While contemplating the natural world, I am inundated with vivid imagery of elegant landscapes and the peculiar creatures that inhabit them. However, when my thoughts drift to evolution and deep time, I long to witness a world that no longer exists. Naïvely, I fail to consider the snapshot I am viewing is from a scene in flux, and the changes I desperately want to uncover are too small to see (alas, I’m not a genomicist). How might I mitigate these problems? The answer, which should be obvious—with a time machine—leaves me with a decision of how far back to go. Perhaps I will marvel at a sky adorned with streaks of red during sunset near a bonded tribe of early hominids, or peer out into the vastness of a Cambrian sea, where my ancestors struggle for existence underneath the surface.
The allure of science has been, and always will be, intertwined with narrative. Everything published in science seeks to tell a story. This story may be of physical forces that cause phospholipids to assemble spontaneously into membranes; the molecular pathways that yield defensive toxins in a plant; how the struggle to reproduce led to profuse structures emanating from the skulls of deer; or why the onset of the industrial age and burning of fossil fuels led to worldwide climatic change. All of these descriptive threads are woven into nature’s tapestry, seemingly by the arthritic hands of a blind needleworker. Scientific research unravels these threads (the “Introduction”) with increasingly sophisticated machinery (the “Methods”), gleans new insights from critically analyzing each strand (the “Results”), and intercalates itself into the existing narrative, or forges a novel alternative (the “Discussion”). We are “standing on the shoulders of giants” because given enough time, modest contributions from researchers worldwide amass into more inclusive, complete narratives.
Boring writing does great disservice to the beauty of these narratives. Boring writing erects immediate barriers to a publication’s content. To my audience: how often do you trudge through papers that are incredibly dull? (Hopefully not this blog article!) Scientific writing is often laden with jargon and monotonous sentence structure, while suppressing flowery language and humor (Fig. 1). Much of this is inevitable. I am not arguing against concise writing, the need of technical terms to convey specific ideas, or the meticulous documentation of experimental protocols. But when I cannot discern the voice of an author, or at least a combination of voices, I find myself wondering if I am reading the prose of humans or artificial intelligence.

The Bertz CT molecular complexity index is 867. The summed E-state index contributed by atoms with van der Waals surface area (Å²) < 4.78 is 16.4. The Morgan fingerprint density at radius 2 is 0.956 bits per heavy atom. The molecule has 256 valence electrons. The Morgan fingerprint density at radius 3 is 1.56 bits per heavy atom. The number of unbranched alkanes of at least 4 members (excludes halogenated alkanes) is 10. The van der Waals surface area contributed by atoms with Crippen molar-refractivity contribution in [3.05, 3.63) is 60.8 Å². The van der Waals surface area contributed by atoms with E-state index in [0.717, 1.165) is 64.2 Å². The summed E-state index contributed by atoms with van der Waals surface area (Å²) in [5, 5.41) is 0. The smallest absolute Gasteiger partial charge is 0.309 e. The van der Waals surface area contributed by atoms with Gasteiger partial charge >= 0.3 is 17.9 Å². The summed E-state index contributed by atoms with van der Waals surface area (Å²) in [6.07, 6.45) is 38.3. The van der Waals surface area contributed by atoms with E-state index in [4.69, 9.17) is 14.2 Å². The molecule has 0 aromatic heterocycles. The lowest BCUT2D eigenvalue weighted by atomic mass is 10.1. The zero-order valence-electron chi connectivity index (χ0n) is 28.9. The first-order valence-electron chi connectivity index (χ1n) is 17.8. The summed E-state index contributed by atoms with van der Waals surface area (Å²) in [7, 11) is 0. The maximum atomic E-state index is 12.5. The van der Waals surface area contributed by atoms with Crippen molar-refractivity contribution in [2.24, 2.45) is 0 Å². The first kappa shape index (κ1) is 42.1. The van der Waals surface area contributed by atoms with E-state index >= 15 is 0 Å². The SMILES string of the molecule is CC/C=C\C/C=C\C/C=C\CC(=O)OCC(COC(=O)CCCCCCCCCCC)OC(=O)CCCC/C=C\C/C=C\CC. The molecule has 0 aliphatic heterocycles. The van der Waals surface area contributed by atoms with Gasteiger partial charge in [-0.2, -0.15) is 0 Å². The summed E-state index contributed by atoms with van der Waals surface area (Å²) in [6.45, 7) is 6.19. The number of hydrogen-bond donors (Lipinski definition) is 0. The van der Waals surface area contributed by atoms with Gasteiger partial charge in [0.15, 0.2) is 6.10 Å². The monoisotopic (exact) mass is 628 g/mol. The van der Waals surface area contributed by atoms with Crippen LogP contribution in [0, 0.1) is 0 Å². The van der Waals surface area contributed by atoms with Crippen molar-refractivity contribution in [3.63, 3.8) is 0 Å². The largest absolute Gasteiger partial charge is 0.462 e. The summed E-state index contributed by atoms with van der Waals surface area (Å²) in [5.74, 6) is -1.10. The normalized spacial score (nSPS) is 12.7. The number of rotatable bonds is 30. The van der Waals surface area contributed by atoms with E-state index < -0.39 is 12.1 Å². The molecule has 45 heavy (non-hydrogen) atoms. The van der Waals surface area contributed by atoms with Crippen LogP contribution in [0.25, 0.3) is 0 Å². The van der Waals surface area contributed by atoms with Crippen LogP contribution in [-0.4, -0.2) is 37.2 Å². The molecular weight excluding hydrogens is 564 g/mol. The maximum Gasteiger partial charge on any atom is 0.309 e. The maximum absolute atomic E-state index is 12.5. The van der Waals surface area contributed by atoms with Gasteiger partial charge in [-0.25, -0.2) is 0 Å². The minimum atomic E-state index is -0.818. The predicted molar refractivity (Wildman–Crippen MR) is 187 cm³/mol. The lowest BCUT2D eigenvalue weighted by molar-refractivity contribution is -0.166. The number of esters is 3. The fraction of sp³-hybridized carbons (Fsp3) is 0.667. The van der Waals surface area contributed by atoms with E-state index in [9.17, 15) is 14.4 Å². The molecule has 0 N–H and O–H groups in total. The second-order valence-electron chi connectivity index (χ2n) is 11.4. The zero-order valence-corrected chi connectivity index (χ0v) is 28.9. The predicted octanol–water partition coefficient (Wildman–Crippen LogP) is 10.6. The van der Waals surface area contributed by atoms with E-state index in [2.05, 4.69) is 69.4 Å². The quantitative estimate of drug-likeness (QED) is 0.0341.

Fig. 1 Scientific depiction of coolness levels associated with your topic itself and the act of writing about it. Rigorous analysis indicated a significant difference (P<0.001). Bar graph was created using a popular statistical software.
After ruminating on these thoughts, I stumbled across a paper that articulated the problem wondrously. The author, Professor Kaj Sand-Jensen, argues that enthusiasm for scientific research is often lost in the “predictable, stilted structure and language” of publications . In this paper, Sand-Jensen outlines (perhaps uncoincidentally) ten ways to write consistently boring publications, which seem to be strictly adhered to by many scientists. Reflecting on this paper and my own writing, I am guilty of almost everything on the list. Perhaps this derives from a lack of skill or ingenuity, but I vow to do better—even if incrementally. It seems much easier to wax lyrical when discussing natural history, an oft-neglected topic in the contemporary life sciences. I am delighted (and read more intently) when I come across humorous language or poetic descriptions in an otherwise dense paper or book. Authors of primary literature can benefit from the adroitness of their colleagues that specialize in scientific communication or creative writing.
Naturally, content also matters. Readers anticipate a narrative arc, of which our data is merely a torn shred of a larger picture. Don’t believe me? Reflect on your discussions about how to “frame” a paper with coauthors. Now suppose Homer or Shakespeare had access to your species abundance data. I’d wager the resulting paper would be an immediate contender in Science or Nature (another convenient use of the time machine, sans the butterfly effect). Storytelling is critical to human culture , and some researchers even suggest it drove the evolution of our minds . The medium has evolved from verbal discourse to for-profit scientific publishing, but the underlying concept remains.
If you made it this far, I appreciate you for taking the time to consider the musings of a graduate student. I hope we can all strive to appreciate artistic writing and better storytelling in science.
 Sand-Jensen, K. (2007) How to write consistently boring scientific literature. Oikos, 116: 723-727. https://doi.org/10.1111/j.0030-1299.2007.15674.x
 Davies, S. R., Halpern, M., Horst, M., A. Kirby, D. A. & Lewenstein, B. (2019) Science stories as culture: experience, identity, narrative and emotion in public communication of science. JCOM 18 (05), A01. https://doi.org/10.22323/2.18050201
 Coen, E. (2019) The storytelling arms race: origin of human intelligence and the scientific mind. Heredity 123: 67–78. https://doi.org/10.1038/s41437-019-0214-2
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